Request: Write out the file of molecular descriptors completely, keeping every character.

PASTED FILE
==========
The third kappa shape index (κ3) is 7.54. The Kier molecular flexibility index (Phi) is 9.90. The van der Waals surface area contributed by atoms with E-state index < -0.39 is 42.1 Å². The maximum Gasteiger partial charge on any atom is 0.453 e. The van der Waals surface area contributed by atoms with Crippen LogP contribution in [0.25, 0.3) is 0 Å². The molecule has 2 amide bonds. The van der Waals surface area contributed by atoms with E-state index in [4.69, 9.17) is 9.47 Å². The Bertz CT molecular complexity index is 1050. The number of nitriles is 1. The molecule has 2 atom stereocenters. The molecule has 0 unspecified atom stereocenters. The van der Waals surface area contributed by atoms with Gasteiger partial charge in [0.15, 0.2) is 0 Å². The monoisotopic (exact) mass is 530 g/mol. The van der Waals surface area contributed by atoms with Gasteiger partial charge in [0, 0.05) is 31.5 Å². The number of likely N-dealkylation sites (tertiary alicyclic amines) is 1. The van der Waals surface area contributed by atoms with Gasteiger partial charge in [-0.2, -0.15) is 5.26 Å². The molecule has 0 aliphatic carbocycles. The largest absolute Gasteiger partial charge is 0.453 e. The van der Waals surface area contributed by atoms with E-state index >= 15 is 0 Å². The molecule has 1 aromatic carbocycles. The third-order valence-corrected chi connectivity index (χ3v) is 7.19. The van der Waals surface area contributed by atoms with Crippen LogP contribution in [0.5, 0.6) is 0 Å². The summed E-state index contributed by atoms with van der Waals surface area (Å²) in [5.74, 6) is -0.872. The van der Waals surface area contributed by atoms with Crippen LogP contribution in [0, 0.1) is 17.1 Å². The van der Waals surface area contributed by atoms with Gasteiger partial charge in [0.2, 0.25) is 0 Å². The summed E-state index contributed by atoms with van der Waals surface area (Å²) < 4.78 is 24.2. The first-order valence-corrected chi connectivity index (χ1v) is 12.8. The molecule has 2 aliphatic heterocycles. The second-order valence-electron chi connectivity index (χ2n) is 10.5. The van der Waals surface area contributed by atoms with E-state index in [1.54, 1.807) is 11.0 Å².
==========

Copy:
The third kappa shape index (κ3) is 7.54. The Kier molecular flexibility index (Phi) is 9.90. The van der Waals surface area contributed by atoms with E-state index < -0.39 is 42.1 Å². The maximum Gasteiger partial charge on any atom is 0.453 e. The van der Waals surface area contributed by atoms with Crippen LogP contribution in [0.25, 0.3) is 0 Å². The molecule has 2 amide bonds. The van der Waals surface area contributed by atoms with E-state index in [4.69, 9.17) is 9.47 Å². The Bertz CT molecular complexity index is 1050. The number of nitriles is 1. The molecule has 2 atom stereocenters. The molecule has 0 unspecified atom stereocenters. The van der Waals surface area contributed by atoms with Gasteiger partial charge in [0.15, 0.2) is 0 Å². The monoisotopic (exact) mass is 530 g/mol. The van der Waals surface area contributed by atoms with Gasteiger partial charge in [0, 0.05) is 31.5 Å². The number of likely N-dealkylation sites (tertiary alicyclic amines) is 1. The van der Waals surface area contributed by atoms with Gasteiger partial charge in [-0.2, -0.15) is 5.26 Å². The molecule has 0 aliphatic carbocycles. The largest absolute Gasteiger partial charge is 0.453 e. The van der Waals surface area contributed by atoms with E-state index >= 15 is 0 Å². The molecule has 1 aromatic carbocycles. The third-order valence-corrected chi connectivity index (χ3v) is 7.19. The van der Waals surface area contributed by atoms with Crippen LogP contribution in [0.5, 0.6) is 0 Å². The summed E-state index contributed by atoms with van der Waals surface area (Å²) in [5.74, 6) is -0.872. The van der Waals surface area contributed by atoms with Crippen LogP contribution in [0, 0.1) is 17.1 Å². The van der Waals surface area contributed by atoms with Gasteiger partial charge in [0.2, 0.25) is 0 Å². The summed E-state index contributed by atoms with van der Waals surface area (Å²) < 4.78 is 24.2. The first-order valence-corrected chi connectivity index (χ1v) is 12.8. The molecule has 2 aliphatic heterocycles. The second-order valence-electron chi connectivity index (χ2n) is 10.5. The van der Waals surface area contributed by atoms with E-state index in [1.54, 1.807) is 11.0 Å².